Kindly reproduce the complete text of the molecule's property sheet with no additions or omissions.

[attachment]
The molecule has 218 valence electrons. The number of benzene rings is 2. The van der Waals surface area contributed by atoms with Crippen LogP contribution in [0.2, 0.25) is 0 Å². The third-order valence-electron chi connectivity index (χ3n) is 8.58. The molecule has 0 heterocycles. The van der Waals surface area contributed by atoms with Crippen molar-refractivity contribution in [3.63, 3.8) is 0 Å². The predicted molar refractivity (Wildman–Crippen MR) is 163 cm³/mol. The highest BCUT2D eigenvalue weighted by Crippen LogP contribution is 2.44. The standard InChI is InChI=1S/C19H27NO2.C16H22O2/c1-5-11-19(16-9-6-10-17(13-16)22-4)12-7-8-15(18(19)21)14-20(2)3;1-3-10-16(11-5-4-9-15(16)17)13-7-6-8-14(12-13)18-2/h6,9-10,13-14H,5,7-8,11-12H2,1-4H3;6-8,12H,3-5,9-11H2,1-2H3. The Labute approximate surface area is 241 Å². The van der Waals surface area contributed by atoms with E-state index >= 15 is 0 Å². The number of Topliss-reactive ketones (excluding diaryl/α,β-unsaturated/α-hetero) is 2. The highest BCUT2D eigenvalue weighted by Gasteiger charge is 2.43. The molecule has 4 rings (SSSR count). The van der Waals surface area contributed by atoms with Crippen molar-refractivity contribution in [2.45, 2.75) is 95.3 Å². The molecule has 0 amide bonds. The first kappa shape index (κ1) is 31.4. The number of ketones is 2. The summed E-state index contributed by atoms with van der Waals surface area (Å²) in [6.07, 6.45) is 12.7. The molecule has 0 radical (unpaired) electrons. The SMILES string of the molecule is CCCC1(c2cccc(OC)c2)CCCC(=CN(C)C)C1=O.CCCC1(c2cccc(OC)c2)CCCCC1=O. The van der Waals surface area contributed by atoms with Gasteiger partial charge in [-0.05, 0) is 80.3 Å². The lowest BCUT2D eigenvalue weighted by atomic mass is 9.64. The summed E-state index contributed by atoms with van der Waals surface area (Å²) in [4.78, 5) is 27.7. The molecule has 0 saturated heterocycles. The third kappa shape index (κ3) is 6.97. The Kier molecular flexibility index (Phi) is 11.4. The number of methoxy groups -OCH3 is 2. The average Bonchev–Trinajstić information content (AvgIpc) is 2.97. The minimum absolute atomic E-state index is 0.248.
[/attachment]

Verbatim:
The molecule has 218 valence electrons. The number of benzene rings is 2. The van der Waals surface area contributed by atoms with Crippen LogP contribution in [0.2, 0.25) is 0 Å². The third-order valence-electron chi connectivity index (χ3n) is 8.58. The molecule has 0 heterocycles. The van der Waals surface area contributed by atoms with Crippen molar-refractivity contribution in [3.63, 3.8) is 0 Å². The predicted molar refractivity (Wildman–Crippen MR) is 163 cm³/mol. The highest BCUT2D eigenvalue weighted by Crippen LogP contribution is 2.44. The standard InChI is InChI=1S/C19H27NO2.C16H22O2/c1-5-11-19(16-9-6-10-17(13-16)22-4)12-7-8-15(18(19)21)14-20(2)3;1-3-10-16(11-5-4-9-15(16)17)13-7-6-8-14(12-13)18-2/h6,9-10,13-14H,5,7-8,11-12H2,1-4H3;6-8,12H,3-5,9-11H2,1-2H3. The Labute approximate surface area is 241 Å². The van der Waals surface area contributed by atoms with E-state index >= 15 is 0 Å². The number of Topliss-reactive ketones (excluding diaryl/α,β-unsaturated/α-hetero) is 2. The highest BCUT2D eigenvalue weighted by Gasteiger charge is 2.43. The molecule has 4 rings (SSSR count). The van der Waals surface area contributed by atoms with Crippen molar-refractivity contribution in [2.45, 2.75) is 95.3 Å². The molecule has 0 amide bonds. The first kappa shape index (κ1) is 31.4. The number of ketones is 2. The summed E-state index contributed by atoms with van der Waals surface area (Å²) in [6.07, 6.45) is 12.7. The molecule has 0 radical (unpaired) electrons. The SMILES string of the molecule is CCCC1(c2cccc(OC)c2)CCCC(=CN(C)C)C1=O.CCCC1(c2cccc(OC)c2)CCCCC1=O. The van der Waals surface area contributed by atoms with Gasteiger partial charge in [-0.05, 0) is 80.3 Å². The lowest BCUT2D eigenvalue weighted by atomic mass is 9.64. The summed E-state index contributed by atoms with van der Waals surface area (Å²) in [4.78, 5) is 27.7. The molecule has 0 saturated heterocycles. The third kappa shape index (κ3) is 6.97. The Kier molecular flexibility index (Phi) is 11.4. The number of methoxy groups -OCH3 is 2. The average Bonchev–Trinajstić information content (AvgIpc) is 2.97. The minimum absolute atomic E-state index is 0.248.